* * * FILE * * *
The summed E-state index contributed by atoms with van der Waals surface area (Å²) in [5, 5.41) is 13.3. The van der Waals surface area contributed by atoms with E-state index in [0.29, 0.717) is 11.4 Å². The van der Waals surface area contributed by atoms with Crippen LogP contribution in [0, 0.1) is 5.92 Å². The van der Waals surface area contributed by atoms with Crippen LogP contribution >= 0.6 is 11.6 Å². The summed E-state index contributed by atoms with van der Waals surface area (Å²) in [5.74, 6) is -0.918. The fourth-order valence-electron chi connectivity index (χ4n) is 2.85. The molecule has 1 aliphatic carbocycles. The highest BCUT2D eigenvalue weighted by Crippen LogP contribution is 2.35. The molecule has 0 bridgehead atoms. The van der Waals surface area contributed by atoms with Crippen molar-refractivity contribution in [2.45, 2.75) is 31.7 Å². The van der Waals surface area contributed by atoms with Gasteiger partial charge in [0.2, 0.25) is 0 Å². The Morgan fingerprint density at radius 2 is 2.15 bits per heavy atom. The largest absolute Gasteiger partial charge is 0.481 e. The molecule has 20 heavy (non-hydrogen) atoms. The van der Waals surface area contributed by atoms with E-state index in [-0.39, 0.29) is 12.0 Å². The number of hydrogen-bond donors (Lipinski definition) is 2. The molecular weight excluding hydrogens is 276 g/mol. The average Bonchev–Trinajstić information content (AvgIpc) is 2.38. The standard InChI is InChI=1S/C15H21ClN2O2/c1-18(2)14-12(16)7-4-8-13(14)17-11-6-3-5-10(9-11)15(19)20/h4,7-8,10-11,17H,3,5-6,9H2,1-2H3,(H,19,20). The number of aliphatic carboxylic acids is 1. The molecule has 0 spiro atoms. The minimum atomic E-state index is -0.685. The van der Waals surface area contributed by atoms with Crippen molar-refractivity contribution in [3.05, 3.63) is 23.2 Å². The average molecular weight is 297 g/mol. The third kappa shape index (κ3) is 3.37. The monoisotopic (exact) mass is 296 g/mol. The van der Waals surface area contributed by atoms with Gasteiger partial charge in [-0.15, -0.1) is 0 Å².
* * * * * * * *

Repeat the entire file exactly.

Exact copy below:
The summed E-state index contributed by atoms with van der Waals surface area (Å²) in [5, 5.41) is 13.3. The van der Waals surface area contributed by atoms with E-state index in [0.29, 0.717) is 11.4 Å². The van der Waals surface area contributed by atoms with Crippen LogP contribution in [0, 0.1) is 5.92 Å². The van der Waals surface area contributed by atoms with Crippen LogP contribution >= 0.6 is 11.6 Å². The summed E-state index contributed by atoms with van der Waals surface area (Å²) in [5.74, 6) is -0.918. The fourth-order valence-electron chi connectivity index (χ4n) is 2.85. The molecule has 1 aliphatic carbocycles. The highest BCUT2D eigenvalue weighted by Crippen LogP contribution is 2.35. The molecule has 0 bridgehead atoms. The van der Waals surface area contributed by atoms with Crippen molar-refractivity contribution in [2.45, 2.75) is 31.7 Å². The van der Waals surface area contributed by atoms with Gasteiger partial charge in [0.2, 0.25) is 0 Å². The Morgan fingerprint density at radius 2 is 2.15 bits per heavy atom. The largest absolute Gasteiger partial charge is 0.481 e. The molecule has 20 heavy (non-hydrogen) atoms. The van der Waals surface area contributed by atoms with E-state index in [-0.39, 0.29) is 12.0 Å². The number of hydrogen-bond donors (Lipinski definition) is 2. The molecular weight excluding hydrogens is 276 g/mol. The average Bonchev–Trinajstić information content (AvgIpc) is 2.38. The standard InChI is InChI=1S/C15H21ClN2O2/c1-18(2)14-12(16)7-4-8-13(14)17-11-6-3-5-10(9-11)15(19)20/h4,7-8,10-11,17H,3,5-6,9H2,1-2H3,(H,19,20). The number of aliphatic carboxylic acids is 1. The molecule has 0 spiro atoms. The minimum atomic E-state index is -0.685. The van der Waals surface area contributed by atoms with Crippen molar-refractivity contribution in [3.05, 3.63) is 23.2 Å². The average molecular weight is 297 g/mol. The third kappa shape index (κ3) is 3.37. The monoisotopic (exact) mass is 296 g/mol. The van der Waals surface area contributed by atoms with Gasteiger partial charge in [-0.15, -0.1) is 0 Å².